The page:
Industrial output recovered slightly in May from an earlier decline sparked by April’s sales tax hike, stabilizing as factories produced more machinery, vehicles and electronic devices, government data showed Monday.
Factory output in the world’s third-largest economy climbed 0.8 percent in May from a year earlier, and was up 0.5 percent from the month before, the Ministry of Economy, Trade and Industry said in a preliminary report. Output fell 2.8 percent in April.
Manufacturers have rising inventories and are forecasting a decline in output in June before a further recovery in July and beyond, the report said.
Assuming output falls as expected in June, Japan’s manufacturing will likely fall 3.1 percent in the April-June quarter, Marcel Thieliant, an economist with Capita Economics, said in a commentary Monday.
“The rise in industrial production in May suggests that the sector is recovering from the weakness caused by the consumption tax hike,” he said.
The sales tax hike to 8 percent from 5 percent is expected to cause a contraction in the economy in the April-June quarter, as demand fell following a rush of purchasing to beat the tax hike.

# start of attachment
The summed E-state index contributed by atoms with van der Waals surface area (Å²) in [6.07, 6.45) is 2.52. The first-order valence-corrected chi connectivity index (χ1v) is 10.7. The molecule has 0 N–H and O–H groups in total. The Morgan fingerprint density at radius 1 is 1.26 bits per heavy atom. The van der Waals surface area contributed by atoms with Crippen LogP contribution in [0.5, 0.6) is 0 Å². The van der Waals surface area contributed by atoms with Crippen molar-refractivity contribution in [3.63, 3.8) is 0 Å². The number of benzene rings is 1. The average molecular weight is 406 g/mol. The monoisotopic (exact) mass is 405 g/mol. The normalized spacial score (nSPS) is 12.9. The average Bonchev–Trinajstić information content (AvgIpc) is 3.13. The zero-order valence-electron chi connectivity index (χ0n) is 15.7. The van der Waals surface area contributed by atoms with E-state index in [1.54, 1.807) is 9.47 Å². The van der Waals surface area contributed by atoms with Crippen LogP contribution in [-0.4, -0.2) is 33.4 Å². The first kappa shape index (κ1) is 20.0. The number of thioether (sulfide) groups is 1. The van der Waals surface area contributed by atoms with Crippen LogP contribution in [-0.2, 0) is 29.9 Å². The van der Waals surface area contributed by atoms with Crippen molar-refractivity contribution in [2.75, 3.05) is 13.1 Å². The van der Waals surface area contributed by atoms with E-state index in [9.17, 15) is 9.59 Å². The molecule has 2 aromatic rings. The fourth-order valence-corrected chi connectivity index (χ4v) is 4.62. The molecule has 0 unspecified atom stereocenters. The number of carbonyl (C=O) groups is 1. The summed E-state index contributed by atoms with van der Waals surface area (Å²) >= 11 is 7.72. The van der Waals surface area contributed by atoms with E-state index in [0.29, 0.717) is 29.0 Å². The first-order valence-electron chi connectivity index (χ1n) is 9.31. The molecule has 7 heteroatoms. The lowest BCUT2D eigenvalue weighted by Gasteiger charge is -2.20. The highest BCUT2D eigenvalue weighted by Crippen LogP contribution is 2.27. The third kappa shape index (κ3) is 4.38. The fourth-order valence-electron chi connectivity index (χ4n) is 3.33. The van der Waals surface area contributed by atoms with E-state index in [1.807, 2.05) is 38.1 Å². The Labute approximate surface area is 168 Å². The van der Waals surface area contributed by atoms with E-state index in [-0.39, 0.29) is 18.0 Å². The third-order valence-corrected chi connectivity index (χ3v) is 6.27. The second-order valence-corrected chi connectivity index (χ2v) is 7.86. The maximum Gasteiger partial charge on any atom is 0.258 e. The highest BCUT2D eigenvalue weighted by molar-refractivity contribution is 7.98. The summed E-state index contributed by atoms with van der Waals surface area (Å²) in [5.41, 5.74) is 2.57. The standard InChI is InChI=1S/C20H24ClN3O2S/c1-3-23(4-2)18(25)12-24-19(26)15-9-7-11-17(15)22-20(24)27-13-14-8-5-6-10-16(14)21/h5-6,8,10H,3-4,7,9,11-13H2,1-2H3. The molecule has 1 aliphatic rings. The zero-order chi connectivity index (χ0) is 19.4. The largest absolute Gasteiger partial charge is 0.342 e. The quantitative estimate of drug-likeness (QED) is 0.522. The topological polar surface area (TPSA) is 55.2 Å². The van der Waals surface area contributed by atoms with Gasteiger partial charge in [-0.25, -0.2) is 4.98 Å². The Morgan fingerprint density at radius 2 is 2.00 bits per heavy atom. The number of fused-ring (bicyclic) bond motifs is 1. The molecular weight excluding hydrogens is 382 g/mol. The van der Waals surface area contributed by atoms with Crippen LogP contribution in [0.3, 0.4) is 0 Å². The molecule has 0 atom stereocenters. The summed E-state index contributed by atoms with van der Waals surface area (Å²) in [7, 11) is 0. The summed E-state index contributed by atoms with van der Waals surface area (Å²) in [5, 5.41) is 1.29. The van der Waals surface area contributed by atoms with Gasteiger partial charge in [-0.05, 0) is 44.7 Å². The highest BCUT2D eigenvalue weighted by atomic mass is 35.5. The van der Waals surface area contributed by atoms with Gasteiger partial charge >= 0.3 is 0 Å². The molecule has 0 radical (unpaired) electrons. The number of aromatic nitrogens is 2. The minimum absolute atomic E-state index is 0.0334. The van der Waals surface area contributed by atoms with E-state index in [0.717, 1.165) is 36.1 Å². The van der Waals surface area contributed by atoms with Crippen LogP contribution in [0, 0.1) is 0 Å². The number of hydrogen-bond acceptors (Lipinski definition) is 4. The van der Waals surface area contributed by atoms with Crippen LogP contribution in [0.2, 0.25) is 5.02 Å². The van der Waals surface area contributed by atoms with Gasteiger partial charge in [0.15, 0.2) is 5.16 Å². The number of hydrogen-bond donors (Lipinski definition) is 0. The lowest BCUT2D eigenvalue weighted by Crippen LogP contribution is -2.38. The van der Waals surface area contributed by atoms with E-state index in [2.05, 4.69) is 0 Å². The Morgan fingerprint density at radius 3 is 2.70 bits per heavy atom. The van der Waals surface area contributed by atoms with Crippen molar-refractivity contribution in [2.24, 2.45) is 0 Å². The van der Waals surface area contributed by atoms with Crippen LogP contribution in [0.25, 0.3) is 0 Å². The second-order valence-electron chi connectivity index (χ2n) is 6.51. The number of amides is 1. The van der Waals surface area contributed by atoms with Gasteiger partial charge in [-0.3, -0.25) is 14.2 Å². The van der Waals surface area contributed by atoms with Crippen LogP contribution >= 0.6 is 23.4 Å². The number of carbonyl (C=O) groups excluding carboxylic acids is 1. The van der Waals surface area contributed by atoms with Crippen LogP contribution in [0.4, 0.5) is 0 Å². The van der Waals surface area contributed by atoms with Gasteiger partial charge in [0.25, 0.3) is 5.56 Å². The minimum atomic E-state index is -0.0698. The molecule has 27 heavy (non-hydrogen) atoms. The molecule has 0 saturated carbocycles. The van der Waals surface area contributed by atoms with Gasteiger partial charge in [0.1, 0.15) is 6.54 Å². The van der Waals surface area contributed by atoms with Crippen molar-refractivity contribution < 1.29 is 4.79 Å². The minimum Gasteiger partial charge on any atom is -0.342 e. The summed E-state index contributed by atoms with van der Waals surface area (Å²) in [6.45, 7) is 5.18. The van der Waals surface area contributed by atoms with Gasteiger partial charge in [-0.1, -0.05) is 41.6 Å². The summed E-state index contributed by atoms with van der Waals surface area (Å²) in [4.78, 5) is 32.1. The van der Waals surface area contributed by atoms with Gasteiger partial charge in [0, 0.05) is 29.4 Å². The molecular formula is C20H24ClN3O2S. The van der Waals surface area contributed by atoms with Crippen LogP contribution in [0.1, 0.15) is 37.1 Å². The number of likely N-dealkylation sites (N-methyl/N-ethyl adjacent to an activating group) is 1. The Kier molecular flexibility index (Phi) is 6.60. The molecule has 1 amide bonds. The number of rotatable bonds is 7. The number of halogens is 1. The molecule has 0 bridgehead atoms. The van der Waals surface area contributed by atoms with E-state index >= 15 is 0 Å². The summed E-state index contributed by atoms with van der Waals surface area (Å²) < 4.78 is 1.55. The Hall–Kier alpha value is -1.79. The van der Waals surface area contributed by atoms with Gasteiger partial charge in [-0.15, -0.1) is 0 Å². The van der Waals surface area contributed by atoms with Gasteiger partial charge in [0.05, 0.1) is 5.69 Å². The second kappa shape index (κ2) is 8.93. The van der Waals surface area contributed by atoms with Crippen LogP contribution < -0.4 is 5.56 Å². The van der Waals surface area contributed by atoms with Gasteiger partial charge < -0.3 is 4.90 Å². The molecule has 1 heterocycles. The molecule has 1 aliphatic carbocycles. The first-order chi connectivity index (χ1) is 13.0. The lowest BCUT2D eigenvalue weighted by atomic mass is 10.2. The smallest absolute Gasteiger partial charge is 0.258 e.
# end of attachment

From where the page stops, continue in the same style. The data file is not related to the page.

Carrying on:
Japan’s economy was the one of the best performing in the industrial world in the first three months of the year, growing 6.7 percent from the year before and helping to push unemployment to 30-year lows.
Prime Minister Shinzo Abe has championed an economic strategy aimed at halting years of deflation by setting a 2 percent inflation target. The theory is that companies and households will spend more now if they expect things to cost still more in the future due to the inflation being stoked.
But for most families struggling to get by on incomes that have been falling since 1997, wages must rise to increase or keep purchasing power constant. Despite some of the biggest wage hikes in years for employees at some of the biggest companies, such as Toyota Motor Corp., the incomes of salaried households fell a real 4.6 percent from the year before in May, to an average ¥421,117, the eighth straight monthly decline.
So far, wage hikes have been seen mainly in limited categories of workers, most of whom are contract or freelance employees in areas such as trucking and construction.
While there are shortages of labor in some key industries, the recovery so far is not helping push base wages higher for workers as a whole.